10. Communication is always key, whether in academia or not. With your learners, mentor(s) and teachers, always make sure both parties understand what is being said and why. Ask questions and answer them. You will feel content if you recognise that there is a mutual level of understanding.
11. Research if you discover something you do not entirely understand. This should be done in everyday life too. Gain more knowledge and a further level of understanding. You will be able to implement it into your essays and the lessons you deliver, thus receiving a higher grade.
12. Organise your files into two separate folders – one for your learning (university) and the other for your teaching (placement).
13. It will be demotivating if you receive a low grade in your essay(s)/observations. Do not let this discourage you. Instead, use it as fuel to do better next time. Keep fighting. Do not let little failures like this suck the energy out of you. Understand and remind yourself that this all a huge learning curve. Nobody has been perfect at it. Keep chiseling away at it until you get the desired result.
14. Always keep a bottle of water with you when teaching. Nerves can dry your throat out.
15. Do not compare where you are on your teaching journey to where your classmates may be. Remember, they are teaching an entirely different subject, in a whole other institute. Everybody is on their own journey.
16. Before each observation or lesson that you will teach, please always remember to spend a few minutes by yourself somewhere quiet. Use this moment to ground yourself and chant uplifting, motivational affirmations (if you find these help). Regulate your breathing.
17. Make sure you are consistently communicating with individuals who believe in your dreams and your vision. They will be a source of motivation and encouragement for you when you feel like you want to quit. Avoid and ignore dream snatchers and individuals who do anything but encourage you to keep on going.
18. Never ever talk down at your learners (or anyone, lol). Talk to them.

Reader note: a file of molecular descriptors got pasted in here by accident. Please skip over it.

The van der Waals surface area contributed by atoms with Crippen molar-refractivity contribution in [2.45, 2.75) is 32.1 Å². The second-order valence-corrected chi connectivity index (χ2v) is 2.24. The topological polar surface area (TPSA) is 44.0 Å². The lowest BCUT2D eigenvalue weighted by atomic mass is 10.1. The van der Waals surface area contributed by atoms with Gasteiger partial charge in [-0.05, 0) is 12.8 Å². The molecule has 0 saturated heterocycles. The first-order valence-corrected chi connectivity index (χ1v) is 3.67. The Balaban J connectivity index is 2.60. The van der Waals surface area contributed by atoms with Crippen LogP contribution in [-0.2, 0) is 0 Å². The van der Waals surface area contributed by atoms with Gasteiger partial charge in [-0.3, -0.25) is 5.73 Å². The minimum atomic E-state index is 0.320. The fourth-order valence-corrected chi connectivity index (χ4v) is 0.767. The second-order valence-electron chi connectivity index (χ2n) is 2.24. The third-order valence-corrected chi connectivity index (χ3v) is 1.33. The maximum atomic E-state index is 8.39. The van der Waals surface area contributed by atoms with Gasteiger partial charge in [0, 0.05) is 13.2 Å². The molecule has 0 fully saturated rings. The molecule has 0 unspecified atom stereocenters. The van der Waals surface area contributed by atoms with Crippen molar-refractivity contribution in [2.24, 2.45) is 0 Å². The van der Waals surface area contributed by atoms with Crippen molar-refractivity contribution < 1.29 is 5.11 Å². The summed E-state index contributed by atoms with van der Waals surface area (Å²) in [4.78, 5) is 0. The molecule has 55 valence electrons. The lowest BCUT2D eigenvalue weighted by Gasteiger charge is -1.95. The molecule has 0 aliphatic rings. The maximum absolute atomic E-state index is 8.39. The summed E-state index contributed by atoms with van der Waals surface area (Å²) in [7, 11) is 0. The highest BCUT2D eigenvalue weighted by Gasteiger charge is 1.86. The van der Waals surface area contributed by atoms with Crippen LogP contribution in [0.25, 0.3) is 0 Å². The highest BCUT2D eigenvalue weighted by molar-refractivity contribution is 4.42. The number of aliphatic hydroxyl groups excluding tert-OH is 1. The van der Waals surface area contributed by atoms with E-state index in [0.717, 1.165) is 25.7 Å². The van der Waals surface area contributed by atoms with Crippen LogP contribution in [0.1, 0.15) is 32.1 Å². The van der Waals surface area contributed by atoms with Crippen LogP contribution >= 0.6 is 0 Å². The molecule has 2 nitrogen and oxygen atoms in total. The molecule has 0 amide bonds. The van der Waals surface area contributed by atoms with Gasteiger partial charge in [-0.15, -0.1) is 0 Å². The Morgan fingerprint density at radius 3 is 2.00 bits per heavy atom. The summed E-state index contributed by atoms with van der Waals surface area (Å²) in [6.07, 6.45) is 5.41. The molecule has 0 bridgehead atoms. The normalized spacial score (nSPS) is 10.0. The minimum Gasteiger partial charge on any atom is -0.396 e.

19. When you feel overwhelmed (which you undoubtedly will when doing a PGCE), visit your intentions. Remind yourself why you made the conscious decision to spend a year of your life doing this.
20. This is the most cliche one but honestly, speaking from experience, do not give up – no matter how many times your entire being is screaming at you to. You will thank yourself and truly realise how important it was for you to keep going when, some time later, you see yourself transforming somebody else’s life.
Teaching is not a Monday to Friday, 9-5 job. Teaching will have you sitting at your computer at 3 am struggling to put together a lesson plan for your learners that they will enjoy. It is sitting at your desk on Friday when the last school bus has left, marking papers and trying to decipher the scrawled writing in front of you. It is being a mother or father because no doubt your learners will confide in you about issues they may be having. It is being their friend when they are too anxious to hang out with their classmates. It is being a confidante. It involves making discoveries and imparting the knowledge.
Teaching is about being able to get through to someone who refuses to believe in themselves. It is about being persistent in allowing a learner to recognise their courage. It is giving motivational speeches and delivering praises everyday. It is learning to be firm yet soft. Distant yet close. Teaching involves all the emotions you can possibly think of and an insane amount of strength and patience.
My personal experience with the PGCE was a mixture of emotions. I spent most of it crying. I would cry with frustration, happiness, anger or relief. I discovered a lot about myself on this journey and a lot about the people in my life too. It has been the biggest life lesson yet, in so many aspects. For that I shall be eternally grateful.
“If it was easy, everyone would do it.” This was a phrase I heard numerous times whilst on this journey. It rings true and can be applied to many walks of life, not only teaching.
Always listen to the call of spirit. Work to make a difference in somebody’s life. That is part of your purpose here on Mother Earth.
Thank you for reading. I hope you found this post insightful.